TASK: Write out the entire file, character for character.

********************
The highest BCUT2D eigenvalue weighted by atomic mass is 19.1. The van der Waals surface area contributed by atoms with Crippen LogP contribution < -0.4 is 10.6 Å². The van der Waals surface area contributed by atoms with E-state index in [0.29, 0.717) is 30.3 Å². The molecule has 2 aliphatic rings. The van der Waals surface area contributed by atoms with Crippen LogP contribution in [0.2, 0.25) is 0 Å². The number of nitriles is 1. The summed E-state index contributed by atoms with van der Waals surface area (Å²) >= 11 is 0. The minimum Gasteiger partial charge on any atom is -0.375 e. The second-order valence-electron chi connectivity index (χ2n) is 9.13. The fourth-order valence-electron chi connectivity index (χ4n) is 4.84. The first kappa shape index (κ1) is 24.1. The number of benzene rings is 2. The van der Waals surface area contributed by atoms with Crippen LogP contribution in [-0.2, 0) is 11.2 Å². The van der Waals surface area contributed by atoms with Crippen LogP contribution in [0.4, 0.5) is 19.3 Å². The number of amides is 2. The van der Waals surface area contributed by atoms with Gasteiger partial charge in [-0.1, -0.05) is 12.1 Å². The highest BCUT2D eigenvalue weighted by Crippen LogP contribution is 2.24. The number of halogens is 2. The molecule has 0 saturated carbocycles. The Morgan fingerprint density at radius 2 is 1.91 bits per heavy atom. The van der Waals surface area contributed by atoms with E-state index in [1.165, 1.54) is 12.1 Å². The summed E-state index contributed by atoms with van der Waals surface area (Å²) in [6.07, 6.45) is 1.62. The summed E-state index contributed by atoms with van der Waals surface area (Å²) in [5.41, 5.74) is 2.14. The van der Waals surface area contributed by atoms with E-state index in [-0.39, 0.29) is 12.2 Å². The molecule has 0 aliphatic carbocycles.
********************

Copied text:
The highest BCUT2D eigenvalue weighted by atomic mass is 19.1. The van der Waals surface area contributed by atoms with Crippen LogP contribution < -0.4 is 10.6 Å². The van der Waals surface area contributed by atoms with E-state index in [0.29, 0.717) is 30.3 Å². The molecule has 2 aliphatic rings. The van der Waals surface area contributed by atoms with Crippen LogP contribution in [0.2, 0.25) is 0 Å². The number of nitriles is 1. The summed E-state index contributed by atoms with van der Waals surface area (Å²) >= 11 is 0. The minimum Gasteiger partial charge on any atom is -0.375 e. The second-order valence-electron chi connectivity index (χ2n) is 9.13. The fourth-order valence-electron chi connectivity index (χ4n) is 4.84. The first kappa shape index (κ1) is 24.1. The number of benzene rings is 2. The van der Waals surface area contributed by atoms with Crippen LogP contribution in [-0.2, 0) is 11.2 Å². The van der Waals surface area contributed by atoms with Crippen LogP contribution in [0.4, 0.5) is 19.3 Å². The number of amides is 2. The van der Waals surface area contributed by atoms with Gasteiger partial charge in [-0.1, -0.05) is 12.1 Å². The highest BCUT2D eigenvalue weighted by Crippen LogP contribution is 2.24. The number of halogens is 2. The molecule has 0 saturated carbocycles. The Morgan fingerprint density at radius 2 is 1.91 bits per heavy atom. The van der Waals surface area contributed by atoms with E-state index in [1.165, 1.54) is 12.1 Å². The summed E-state index contributed by atoms with van der Waals surface area (Å²) in [6.07, 6.45) is 1.62. The summed E-state index contributed by atoms with van der Waals surface area (Å²) in [5.41, 5.74) is 2.14. The van der Waals surface area contributed by atoms with E-state index in [-0.39, 0.29) is 12.2 Å². The molecule has 0 aliphatic carbocycles.